Football Fight: Left Defensive End

Wallace Gilberry is all-star candidate

Ideally, every football position would have good competition among outstanding players with a mixture of upperclassmen and young players. The desire for good players needs no explanation. Competition brings out the best in them. Older players have experience and leadership, while younger ones provide for the future.

Defensive left end isn't a perfect position for Alabama based on that criteria, but it isn't bad. That's a spot where Head Coach Mike Shula, Defensive Coordinator Joe Kines, and Defensive Ends Coach David Turner should have confidence.

It begins with returning starter Wallace Gilberry. Gilberry, a 6-3, 254-pound junior, represents everything that is good about college football except for one thing. Guys like him make recruiting experts look bad. And recruiting coaches, too. That's because Gilberry was not highly-recruited, signed late with Bama, and has been a very fine performer who is now an all-star candidate.

He is also a team leader, even though he has just one year of starting experience.

His story is well-known. Gilberry was headed to junior college out of Baldwin County High School. Not for academic reasons, but because he had not been offered a major college football scholarship. But the Bay Minette native had an outstanding performance in the Alabaa-Mississippi High School All-Star Game and became Shula's first signee, joining the Tide in the summer of 2003.

After redshirting his first year, Gilberry became a top back-up in 2004 and as a freshman led the Tide with 13 tackles behind the line (for 50 yards in losses) and in sacks with 6.5 (44 yards). He had 28 tackles, seven quarterback pressures, two forced fumbles, and two fumble recoveries playing behind Todd Bates.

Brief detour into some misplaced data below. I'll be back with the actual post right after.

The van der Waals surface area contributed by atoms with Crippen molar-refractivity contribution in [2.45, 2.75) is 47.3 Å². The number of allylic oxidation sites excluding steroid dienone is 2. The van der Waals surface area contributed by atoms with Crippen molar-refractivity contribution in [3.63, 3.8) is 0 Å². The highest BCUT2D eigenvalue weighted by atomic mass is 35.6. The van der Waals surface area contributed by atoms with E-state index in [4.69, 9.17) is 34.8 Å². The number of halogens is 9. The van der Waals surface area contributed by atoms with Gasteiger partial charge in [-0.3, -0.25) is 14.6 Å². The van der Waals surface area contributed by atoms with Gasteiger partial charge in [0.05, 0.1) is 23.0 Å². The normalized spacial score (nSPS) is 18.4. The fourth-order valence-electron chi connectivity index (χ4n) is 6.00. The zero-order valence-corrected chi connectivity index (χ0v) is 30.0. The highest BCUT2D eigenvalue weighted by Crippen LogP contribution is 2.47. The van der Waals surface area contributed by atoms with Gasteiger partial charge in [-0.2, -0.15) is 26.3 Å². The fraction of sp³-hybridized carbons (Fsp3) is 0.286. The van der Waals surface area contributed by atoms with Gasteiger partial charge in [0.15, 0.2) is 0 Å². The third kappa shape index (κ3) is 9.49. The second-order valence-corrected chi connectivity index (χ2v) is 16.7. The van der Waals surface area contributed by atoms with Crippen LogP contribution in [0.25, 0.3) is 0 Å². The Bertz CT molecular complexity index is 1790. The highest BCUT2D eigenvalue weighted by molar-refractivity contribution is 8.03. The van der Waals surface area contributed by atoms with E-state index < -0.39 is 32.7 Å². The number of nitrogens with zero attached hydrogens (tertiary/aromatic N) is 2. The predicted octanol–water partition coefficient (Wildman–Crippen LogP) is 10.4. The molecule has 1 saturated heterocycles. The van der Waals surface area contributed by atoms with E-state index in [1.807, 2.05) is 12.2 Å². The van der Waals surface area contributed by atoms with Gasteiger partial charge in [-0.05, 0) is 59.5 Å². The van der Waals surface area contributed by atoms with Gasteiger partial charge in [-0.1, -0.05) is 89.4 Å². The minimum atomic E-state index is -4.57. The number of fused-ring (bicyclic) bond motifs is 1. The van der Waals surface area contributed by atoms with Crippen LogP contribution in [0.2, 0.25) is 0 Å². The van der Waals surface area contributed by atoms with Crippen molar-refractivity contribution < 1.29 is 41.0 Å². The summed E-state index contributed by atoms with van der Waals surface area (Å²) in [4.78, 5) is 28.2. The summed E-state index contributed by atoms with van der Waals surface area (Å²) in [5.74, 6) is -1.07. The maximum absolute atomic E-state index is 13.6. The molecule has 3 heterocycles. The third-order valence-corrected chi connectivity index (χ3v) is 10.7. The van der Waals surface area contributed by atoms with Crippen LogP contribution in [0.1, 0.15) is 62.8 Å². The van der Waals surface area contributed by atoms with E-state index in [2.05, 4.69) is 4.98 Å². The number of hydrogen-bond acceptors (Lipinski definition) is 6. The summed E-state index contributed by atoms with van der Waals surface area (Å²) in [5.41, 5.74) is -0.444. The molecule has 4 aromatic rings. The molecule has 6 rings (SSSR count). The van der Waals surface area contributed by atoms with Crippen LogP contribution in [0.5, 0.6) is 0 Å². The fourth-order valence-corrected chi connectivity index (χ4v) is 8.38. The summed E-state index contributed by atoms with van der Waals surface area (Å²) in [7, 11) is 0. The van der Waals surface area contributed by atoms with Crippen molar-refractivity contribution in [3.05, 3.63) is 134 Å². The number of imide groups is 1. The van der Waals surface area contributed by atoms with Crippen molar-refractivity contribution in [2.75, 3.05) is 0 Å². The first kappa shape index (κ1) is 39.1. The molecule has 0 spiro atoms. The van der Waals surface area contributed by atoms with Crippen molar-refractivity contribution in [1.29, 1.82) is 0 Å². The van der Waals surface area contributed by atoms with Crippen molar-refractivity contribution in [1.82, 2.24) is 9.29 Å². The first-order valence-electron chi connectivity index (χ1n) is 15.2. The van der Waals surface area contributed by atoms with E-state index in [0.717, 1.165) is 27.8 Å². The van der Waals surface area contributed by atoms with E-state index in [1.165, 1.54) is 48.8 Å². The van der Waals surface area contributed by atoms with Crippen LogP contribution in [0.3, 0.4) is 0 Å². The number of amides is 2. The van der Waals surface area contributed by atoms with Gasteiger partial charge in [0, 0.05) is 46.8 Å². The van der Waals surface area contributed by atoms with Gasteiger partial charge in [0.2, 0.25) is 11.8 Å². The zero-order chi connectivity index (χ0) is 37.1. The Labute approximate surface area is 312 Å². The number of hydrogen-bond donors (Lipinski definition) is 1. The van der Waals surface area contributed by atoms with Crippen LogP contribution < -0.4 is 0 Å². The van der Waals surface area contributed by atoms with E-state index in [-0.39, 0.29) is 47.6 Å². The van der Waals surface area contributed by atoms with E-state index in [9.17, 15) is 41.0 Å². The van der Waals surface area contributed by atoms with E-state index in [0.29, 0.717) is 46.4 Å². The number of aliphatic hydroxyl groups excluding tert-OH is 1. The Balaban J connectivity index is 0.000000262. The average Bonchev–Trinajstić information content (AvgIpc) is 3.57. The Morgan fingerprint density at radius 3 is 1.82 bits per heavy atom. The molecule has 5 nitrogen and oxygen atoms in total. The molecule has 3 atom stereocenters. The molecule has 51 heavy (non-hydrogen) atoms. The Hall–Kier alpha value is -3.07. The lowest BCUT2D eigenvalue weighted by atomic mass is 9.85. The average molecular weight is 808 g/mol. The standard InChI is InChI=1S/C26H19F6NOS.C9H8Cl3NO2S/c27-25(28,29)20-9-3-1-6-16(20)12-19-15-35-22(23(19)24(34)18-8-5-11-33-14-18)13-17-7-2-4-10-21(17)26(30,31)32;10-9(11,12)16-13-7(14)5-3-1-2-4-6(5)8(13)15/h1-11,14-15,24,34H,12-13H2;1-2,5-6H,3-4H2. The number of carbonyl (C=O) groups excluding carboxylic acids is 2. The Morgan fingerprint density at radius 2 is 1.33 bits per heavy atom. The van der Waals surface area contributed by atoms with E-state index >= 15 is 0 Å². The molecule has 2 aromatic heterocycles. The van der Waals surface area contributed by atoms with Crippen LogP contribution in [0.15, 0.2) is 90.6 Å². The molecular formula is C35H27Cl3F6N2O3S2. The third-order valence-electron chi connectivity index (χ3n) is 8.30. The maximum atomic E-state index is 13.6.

Last year he won the starting job at left end and started all 12 games in Bama's 10-2 season. He had 37 tackles, including 10 stops behind the line for 37 yards, six quarterback pressures, and recovered a fumble against Tennessee. (No, not that fumble. But an important one nevertheless.)

Senior Chris Harris hasn't been a starter, but he has had a lot of playing time and has done well when given the opportunity. After being redshirted in 2002 and not playing until the fourth game of his freshman season in 2003, Harris went on to play in seven of the final eight games that year and in all 12 as a back-up in 2004 and all 12 last season. His biggest play last season came in Bama's 31-3 rout of Florida as he picked off a Florida pass and returned it 14 yards to the Florida one-yard line to set up a Crimson Tide touchdown.

Harris is 6-5 and weighs 244 pounds.

Brandon Deaderick is in a tough spot behind a returning starter junior and an experienced senior, but the 6-4, 230-pound redshirt freshman is likely to get plenty of playing time, some of it on special teams. Deaderick is best-remembered, perhaps, for the famous 2005 recruiting story in which Auburn insiders were saying they didn't care if they got Bobby Greenwood or not because Brandon Deaderick was better. And then Alabama got both of them! (Greenwood is in competition for the starting job at right defensive end.)

Deaderick got valuable experience in the spring when Harris had to miss some practice time with an injury.

Editor's Note: This is one in a summer series of looks at Alabama's football depth chart heading into the start of fall practice, which begins August 8.

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